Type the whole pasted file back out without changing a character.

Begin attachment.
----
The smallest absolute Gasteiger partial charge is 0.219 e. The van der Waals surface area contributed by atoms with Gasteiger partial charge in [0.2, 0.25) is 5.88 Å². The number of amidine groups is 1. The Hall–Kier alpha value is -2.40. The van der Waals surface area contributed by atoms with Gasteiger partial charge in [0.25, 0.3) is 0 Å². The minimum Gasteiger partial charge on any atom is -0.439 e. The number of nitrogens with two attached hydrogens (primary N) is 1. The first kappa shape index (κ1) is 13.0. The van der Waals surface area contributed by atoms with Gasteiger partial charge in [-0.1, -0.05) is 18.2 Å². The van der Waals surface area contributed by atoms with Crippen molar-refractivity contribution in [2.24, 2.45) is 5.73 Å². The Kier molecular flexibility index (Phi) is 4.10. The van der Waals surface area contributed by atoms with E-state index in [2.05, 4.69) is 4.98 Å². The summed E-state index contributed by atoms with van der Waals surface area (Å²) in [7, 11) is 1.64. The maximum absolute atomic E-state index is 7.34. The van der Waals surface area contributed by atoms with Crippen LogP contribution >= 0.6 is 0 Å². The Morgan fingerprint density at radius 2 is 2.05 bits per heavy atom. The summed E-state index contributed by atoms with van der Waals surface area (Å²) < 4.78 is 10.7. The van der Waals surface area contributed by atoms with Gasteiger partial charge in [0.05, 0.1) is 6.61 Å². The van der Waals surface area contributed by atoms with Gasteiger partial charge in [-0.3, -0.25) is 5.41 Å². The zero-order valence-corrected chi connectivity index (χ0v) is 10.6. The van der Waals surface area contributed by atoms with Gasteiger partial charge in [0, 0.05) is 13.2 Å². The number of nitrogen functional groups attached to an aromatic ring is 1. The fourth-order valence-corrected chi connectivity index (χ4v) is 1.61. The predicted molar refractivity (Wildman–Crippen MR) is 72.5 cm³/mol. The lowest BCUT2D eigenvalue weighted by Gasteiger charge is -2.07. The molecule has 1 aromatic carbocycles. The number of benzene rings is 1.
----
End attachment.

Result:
The smallest absolute Gasteiger partial charge is 0.219 e. The van der Waals surface area contributed by atoms with Gasteiger partial charge in [0.2, 0.25) is 5.88 Å². The number of amidine groups is 1. The Hall–Kier alpha value is -2.40. The van der Waals surface area contributed by atoms with Gasteiger partial charge in [0.25, 0.3) is 0 Å². The minimum Gasteiger partial charge on any atom is -0.439 e. The number of nitrogens with two attached hydrogens (primary N) is 1. The first kappa shape index (κ1) is 13.0. The van der Waals surface area contributed by atoms with Gasteiger partial charge in [-0.1, -0.05) is 18.2 Å². The van der Waals surface area contributed by atoms with Crippen molar-refractivity contribution in [2.24, 2.45) is 5.73 Å². The Kier molecular flexibility index (Phi) is 4.10. The van der Waals surface area contributed by atoms with E-state index in [2.05, 4.69) is 4.98 Å². The summed E-state index contributed by atoms with van der Waals surface area (Å²) in [7, 11) is 1.64. The maximum absolute atomic E-state index is 7.34. The van der Waals surface area contributed by atoms with Crippen LogP contribution >= 0.6 is 0 Å². The Morgan fingerprint density at radius 2 is 2.05 bits per heavy atom. The summed E-state index contributed by atoms with van der Waals surface area (Å²) < 4.78 is 10.7. The van der Waals surface area contributed by atoms with Gasteiger partial charge in [0.05, 0.1) is 6.61 Å². The van der Waals surface area contributed by atoms with Gasteiger partial charge in [-0.3, -0.25) is 5.41 Å². The zero-order valence-corrected chi connectivity index (χ0v) is 10.6. The van der Waals surface area contributed by atoms with Gasteiger partial charge in [0, 0.05) is 13.2 Å². The number of nitrogen functional groups attached to an aromatic ring is 1. The fourth-order valence-corrected chi connectivity index (χ4v) is 1.61. The predicted molar refractivity (Wildman–Crippen MR) is 72.5 cm³/mol. The lowest BCUT2D eigenvalue weighted by Gasteiger charge is -2.07. The molecule has 1 aromatic carbocycles. The number of benzene rings is 1.